When she next saw Allen, she told him she found an awful lot of similarities between her and Hemingway’s Tracy. (Not just in their tender ages; they were both, among other salient details, gorgeous would-be actresses with an interest in photography who, perhaps to others’ surprise, exalted their clever beta male beaus as erotic alphas.) “I thought you would,” she recalls him responding. There was no further bite, and, as usual, she didn’t push it. “That was it,” she reflects in the book. “That was all I would ever get out of him about the film, and looking back now, I am so angry with myself for not being stronger.”
Engelhardt doesn’t suppose she’s the sole inspiration for Tracy. She knows that actress Stacey Nelkin, who dated Allen while she was a 17-year-old student at Stuyvesant High School after meeting him during the making of Annie Hall, has stated she was his Manhattan muse. (Still: “When I heard her say that, I was like, ‘Whatever.’ “) For Engelhardt’s part, she presumes Tracy is a composite and that any number of Allen’s presumed other real-life young paramours, including the two she met during threesomes, may have collectively stirred the director’s imagination. “I was a fragment,” she explains. “Great artists cherry-pick.”
Manhattan operates for Engelhardt as deja vu, looking-glass and trapdoor, from an early scene at Elaine’s (“Hah!”) to Ike’s postcoital insistence that Tracy can’t be spending the night at his bachelor pad. “He always did the same with me,” she explains, “although he had his driver sending me away in his white Rolls-Royce. I often ended up at the Port Authority, heading to New Jersey.” (“It’s a brilliant film,” she repeats, again and again.) Yet at the film’s emotional climax, when Tracy tells Ike “not everyone gets corrupted; you have to have a little faith,” Engelhardt is wryly unillusioned: “Of course, he didn’t have faith in anybody.”
When it’s over, Engelhardt is struck by how, to her, Allen had conjured a make-believe world in which Ike could conduct his relationship with a teenage partner, able to parade her in public and among friends in a fantasyland devoid of any disapproval, noting how it contrasted with her own enforced seclusion. “I was kept away,” she observes. The ethical milieu Allen establishes among the rest of the adults in the film is striking. Without exception, they’re either amusedly ambivalent or outright supportive of the pair’s relationship. Indeed, Ike’s own perpetual hand-wringing about its appropriateness — as though such hand-wringing were tantamount to absolution — is brought into even sharper relief by its absence elsewhere.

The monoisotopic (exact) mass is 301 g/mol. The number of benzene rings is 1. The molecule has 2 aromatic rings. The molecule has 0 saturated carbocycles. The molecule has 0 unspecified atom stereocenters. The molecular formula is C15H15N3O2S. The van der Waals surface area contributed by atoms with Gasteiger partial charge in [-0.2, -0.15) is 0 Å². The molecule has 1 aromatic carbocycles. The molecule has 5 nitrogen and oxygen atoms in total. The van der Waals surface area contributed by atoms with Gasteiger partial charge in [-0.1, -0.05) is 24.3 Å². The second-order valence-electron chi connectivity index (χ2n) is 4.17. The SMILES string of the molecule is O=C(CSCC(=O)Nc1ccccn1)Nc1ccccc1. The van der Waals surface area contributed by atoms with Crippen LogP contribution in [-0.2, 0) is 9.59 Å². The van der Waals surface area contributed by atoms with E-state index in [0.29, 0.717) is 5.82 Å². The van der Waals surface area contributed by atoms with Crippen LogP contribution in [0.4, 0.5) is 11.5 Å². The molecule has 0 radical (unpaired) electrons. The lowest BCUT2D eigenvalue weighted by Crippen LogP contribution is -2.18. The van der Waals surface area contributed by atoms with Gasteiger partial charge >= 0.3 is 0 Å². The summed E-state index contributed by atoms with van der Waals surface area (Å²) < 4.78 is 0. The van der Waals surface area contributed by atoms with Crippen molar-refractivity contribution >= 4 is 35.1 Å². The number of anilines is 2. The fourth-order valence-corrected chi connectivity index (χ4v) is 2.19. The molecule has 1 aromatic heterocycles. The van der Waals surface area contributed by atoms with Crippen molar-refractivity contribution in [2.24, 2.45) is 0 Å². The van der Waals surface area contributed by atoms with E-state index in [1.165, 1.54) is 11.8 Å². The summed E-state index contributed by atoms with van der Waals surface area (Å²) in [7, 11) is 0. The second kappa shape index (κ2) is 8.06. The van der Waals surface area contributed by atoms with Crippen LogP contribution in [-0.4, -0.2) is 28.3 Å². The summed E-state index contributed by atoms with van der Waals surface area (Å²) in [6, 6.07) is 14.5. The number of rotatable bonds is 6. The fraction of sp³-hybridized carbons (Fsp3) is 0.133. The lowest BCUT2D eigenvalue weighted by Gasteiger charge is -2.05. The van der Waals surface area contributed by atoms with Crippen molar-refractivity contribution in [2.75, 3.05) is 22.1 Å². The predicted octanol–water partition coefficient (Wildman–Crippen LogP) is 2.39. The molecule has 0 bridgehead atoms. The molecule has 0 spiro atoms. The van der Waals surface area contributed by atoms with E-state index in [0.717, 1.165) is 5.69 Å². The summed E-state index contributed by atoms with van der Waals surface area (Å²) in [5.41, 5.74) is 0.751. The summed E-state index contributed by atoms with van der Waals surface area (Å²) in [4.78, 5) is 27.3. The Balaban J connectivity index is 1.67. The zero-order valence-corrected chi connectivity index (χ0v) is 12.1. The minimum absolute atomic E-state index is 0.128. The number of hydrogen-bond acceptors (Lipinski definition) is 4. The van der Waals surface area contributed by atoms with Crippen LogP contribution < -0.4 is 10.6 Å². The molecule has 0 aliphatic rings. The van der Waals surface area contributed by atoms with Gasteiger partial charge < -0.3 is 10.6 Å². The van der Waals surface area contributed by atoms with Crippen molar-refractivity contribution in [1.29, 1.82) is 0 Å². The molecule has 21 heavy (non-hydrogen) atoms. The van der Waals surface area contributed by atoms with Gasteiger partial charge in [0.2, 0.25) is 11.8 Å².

In a draft for the shooting script for Manhattan (co-written by Marshall Brickman) and now a part of Woody Allen’s archival papers at Princeton University, Tracy is described by various characters as being as young as 16. In the last scene of the film, she assures Ike, “I turned 18 the other day. I’m legal, but I’m still a kid.” In the other copy of the script on file at Princeton, her age is typed as “seventeen,” then crossed out and corrected by hand to add another year.
In January, The Washington Post published an article that catalogued the “misogynist and lecherous musings” in his Princeton papers. It zeroed in on a couple of short-story drafts in which he’d portrayed middle-aged men romantically entangled with teen girls as well as an unmade television pitch featuring a 16-year-old girl described as “a flashy sexy blonde in a flaming red low cut evening gown with a long slit up the side.” Engelhardt says of the piece: “It put all of the dots together. It made me realize that I was part of a pattern. I’d never been privy to his mind in that way.”
After she unloads the Manhattan DVD, Engelhardt offers a final thought for the evening. What if it had been the teenage girl’s story that had been the center rather than that of the middle-aged man? “It’s a remake I’d like to see.”
A week after the screening, Engelhardt confides that Allen has preoccupied her dreams. “I used to dream of making love to Woody,” she says. “Now I’m dreaming of him dying in my arms.”
She’d also been dreaming of her 19-year-old daughter. In Engelhardt’s slumber, she’d learned that a significantly older suitor, a major celebrity, was pursuing her child, that he was offering to show her the world, to take her to Paris. “I was mirroring myself,” she says. “In the dream, I was OK with it.” Now that Engelhardt was awake, was she still on board? “Um, no.”
This story also appears in the Dec. 18 issue of The Hollywood Reporter magazine. To receive the magazine, click here to subscribe.